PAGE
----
And that’s my take on Sadie’s! If you haven’t already, don’t forget to check out Katherine’s review. See you soon!

Until we eat again,

Willie

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Perfecting my (Vegan) Okonomiyaki

November 13, 2011

お好み焼き知っていますか。

Or, for all you English readers: Do you know about okonomiyaki?

In simplest terms, okonomiyaki is a Japanese savoury pancake. Its name means, literally, “grilled as you like it”, and because of this, the various pancakes you’ll see under the heading of okonomiyaki can be quite diverse in their specific ingredients, though the base is almost always cabbage and flour. I’ve been making my own okonomiyaki for years (and have even posted about it before here), and a few weeks ago I decided to return to my recipe and kick it up a notch. You see, I just hadn’t been as satisfied with how my okonomiyaki had been turning out—the dough wasn’t coming together as it should, the cakes weren’t frying as they needed to, and in the end it just wasn’t tasting like good ol’ okonomiyaki. So I decided to go back to the drawing board, do some internet research, and come up with a new okonomiyaki formula—and happily, my efforts resulted in success!

My new recipe is posted below, but before we get to that, here are some explanatory notes. First off, the number one secret to making awesome okonomiyaki, I discovered, is nagaimo (Dioscorea opposita), a Japanese mountain yam that looks sorta like this:

In any authentic okonomiyaki, this nagaimo gets peeled and grated, which makes it turn into a goopy, sticky mess:

I had never used nagaimo before, and I was amazed at the extra bounce and springiness it brought to my batter, making everything hold together much much better than ever before. The only problem is that nagaimo can be tricky to find, even in a big cosmopolitan city like mine (pro tip for Torontonians: I found my nagaimo at Sanko on Queen & Clairmont), so if you can’t get it where you are, don’t worry—I’d been making okonomiyaki for years without it (though you may want to add in an extra flax egg to make up for its absence).

Other than this, the recipe is fairly straightforward. Here’s what my batter looked like after everything was mixed together:

And here’s what one of my pancakes looked like after it had all been fried up:

Once again, I found that coconut oil is really key to achieving the perfect fry here, and I won’t be using any other type of oil from now on.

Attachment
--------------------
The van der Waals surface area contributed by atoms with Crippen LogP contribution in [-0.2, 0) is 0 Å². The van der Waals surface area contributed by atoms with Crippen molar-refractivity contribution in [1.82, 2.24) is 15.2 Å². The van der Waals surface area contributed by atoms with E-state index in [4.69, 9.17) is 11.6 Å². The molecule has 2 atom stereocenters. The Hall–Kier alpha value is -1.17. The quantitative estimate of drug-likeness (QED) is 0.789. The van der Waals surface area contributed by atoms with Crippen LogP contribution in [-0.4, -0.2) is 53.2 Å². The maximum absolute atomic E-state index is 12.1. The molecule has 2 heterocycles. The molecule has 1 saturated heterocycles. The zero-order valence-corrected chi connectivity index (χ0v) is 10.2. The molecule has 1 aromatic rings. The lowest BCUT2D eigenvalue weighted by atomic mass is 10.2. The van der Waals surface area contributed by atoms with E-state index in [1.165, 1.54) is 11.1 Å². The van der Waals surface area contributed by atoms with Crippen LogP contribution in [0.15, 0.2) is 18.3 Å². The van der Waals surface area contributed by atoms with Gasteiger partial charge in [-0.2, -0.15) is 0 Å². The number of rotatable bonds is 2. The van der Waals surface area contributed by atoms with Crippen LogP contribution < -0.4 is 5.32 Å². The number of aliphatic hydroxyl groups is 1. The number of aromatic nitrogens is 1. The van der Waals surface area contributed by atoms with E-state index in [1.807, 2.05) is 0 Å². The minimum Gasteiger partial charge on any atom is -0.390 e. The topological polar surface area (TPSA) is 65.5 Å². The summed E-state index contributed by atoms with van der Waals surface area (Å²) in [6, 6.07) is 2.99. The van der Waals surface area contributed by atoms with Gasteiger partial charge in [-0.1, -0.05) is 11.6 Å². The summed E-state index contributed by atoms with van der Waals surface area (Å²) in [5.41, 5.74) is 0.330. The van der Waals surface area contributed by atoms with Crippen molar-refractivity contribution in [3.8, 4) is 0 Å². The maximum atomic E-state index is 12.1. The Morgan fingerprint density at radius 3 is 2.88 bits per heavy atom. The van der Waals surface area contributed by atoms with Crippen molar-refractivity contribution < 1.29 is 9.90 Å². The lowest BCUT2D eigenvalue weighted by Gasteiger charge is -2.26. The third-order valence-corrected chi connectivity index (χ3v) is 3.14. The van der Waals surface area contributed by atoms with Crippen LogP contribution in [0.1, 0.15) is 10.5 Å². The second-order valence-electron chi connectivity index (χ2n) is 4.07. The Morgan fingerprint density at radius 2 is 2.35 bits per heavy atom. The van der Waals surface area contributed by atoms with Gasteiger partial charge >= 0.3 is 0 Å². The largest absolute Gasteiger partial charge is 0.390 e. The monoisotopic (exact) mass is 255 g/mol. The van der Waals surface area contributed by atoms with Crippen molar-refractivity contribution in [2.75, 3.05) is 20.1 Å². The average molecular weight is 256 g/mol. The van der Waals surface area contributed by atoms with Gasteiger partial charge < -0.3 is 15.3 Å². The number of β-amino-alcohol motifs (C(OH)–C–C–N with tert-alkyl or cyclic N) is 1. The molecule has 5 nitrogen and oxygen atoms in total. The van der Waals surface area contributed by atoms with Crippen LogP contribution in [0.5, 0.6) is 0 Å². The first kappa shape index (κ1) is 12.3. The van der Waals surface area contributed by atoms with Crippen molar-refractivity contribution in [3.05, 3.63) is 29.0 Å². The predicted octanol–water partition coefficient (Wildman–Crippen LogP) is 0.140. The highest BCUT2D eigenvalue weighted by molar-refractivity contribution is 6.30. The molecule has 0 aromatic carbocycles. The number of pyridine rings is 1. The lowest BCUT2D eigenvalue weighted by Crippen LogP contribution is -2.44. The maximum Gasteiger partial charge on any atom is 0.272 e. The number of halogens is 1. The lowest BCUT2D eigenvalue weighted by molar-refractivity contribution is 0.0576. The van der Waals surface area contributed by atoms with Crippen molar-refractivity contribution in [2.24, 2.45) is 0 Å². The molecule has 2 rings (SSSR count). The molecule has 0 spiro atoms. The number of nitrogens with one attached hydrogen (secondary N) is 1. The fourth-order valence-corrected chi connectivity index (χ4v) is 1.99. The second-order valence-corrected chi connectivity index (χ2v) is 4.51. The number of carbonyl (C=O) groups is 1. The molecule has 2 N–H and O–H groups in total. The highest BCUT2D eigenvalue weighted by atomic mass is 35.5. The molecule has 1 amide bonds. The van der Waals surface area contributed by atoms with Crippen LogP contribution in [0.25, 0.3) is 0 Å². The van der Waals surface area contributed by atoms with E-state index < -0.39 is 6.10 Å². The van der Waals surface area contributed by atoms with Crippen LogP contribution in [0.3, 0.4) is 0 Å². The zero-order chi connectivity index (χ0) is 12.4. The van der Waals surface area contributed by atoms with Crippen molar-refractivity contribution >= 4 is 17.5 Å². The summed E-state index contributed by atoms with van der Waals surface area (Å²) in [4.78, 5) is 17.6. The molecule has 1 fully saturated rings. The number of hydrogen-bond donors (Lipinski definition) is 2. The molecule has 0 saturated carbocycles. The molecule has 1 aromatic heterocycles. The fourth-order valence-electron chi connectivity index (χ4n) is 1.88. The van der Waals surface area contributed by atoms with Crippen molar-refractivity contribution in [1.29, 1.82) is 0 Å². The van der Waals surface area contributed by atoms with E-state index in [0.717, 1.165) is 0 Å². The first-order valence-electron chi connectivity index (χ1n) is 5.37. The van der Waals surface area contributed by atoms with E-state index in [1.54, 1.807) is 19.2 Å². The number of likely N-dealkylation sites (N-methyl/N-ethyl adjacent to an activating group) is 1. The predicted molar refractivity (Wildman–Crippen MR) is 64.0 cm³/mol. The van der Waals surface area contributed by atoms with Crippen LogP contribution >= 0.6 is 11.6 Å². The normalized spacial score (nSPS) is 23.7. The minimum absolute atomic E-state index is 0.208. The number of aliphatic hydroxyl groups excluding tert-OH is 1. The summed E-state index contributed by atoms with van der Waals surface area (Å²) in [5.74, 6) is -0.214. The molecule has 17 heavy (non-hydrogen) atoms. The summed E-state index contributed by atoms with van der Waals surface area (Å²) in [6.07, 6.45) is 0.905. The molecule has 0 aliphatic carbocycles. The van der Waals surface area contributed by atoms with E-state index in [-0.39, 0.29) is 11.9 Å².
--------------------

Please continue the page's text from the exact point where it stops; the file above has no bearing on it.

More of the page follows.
To finish off my okonomiyaki, I used the traditional accoutrements of (vegan) mayonnaise and Tonkatsu sauce, which for those that don’t know is a tangy Japanese “vegetable & fruit sauce” that typically looks like this:

Finally, I went a little unconventional and threw on some dulse and nori flakes and sprouts (instead of the traditional bonito shavings), ending up with one delicious dinner! The full recipe is just below.

Okonomiyaki (makes 3 perfectly reasonably sized pancakes, or 2 gargantuan ones)

Ingredients

  • 2 flax eggs: 2 tbsp flaxseed meal + 9 tbsp (⅜ cup) water
  • 1 cup flour
  • ⅔ cup water
  • ¼ cup grated nagaimo
  • 4 cups thinly shredded cabbage (about half of a small cabbage)
  • 2 stalks green onions, thinly sliced (about ¼ cup)
  • 1 medium-sized carrot, grated (about ½ cup)
  • oil for frying (ideally, coconut oil)
  • vegan mayonnaise
  • Tonkatsu sauce
  • dulse flakes, nori flakes, & sprouts for topping

Instructions

  1. Start by making your flax eggs: You can just mix the flaxseed meal in warm water and let sit, but for this recipe I prefer to heat the mixture on the stove for just a couple minutes until it achieves a gooey, egg-like texture.
  2. Mix together the flour and water until no lumps remain.
  3. Add in the flax egg mixture and grated nagaimo, and mix until well combined (batter should have a nice springiness to it now).
  4. Add in the cabbage, onions, and carrots, and mix, again, until well combined.
  5. Heat up some oil in your frying pan. Scoop about one third of the batter mixture into the skillet and flatten out into a pancake shape. Let fry for five to ten minutes, until the bottom side seems to be getting crispy, then flip over and fry the other side for five minutes more. Repeat for the other two pancakes.
  6. For plating, top finished pancakes with a layer of vegan mayonnaise, a squiggle of Tonkatsu sauce, a handful of sprouts, and sprinkling of dulse and nori flakes. Enjoy!

Happy eating, guys! いただきます〜!

Until we eat again,

Willie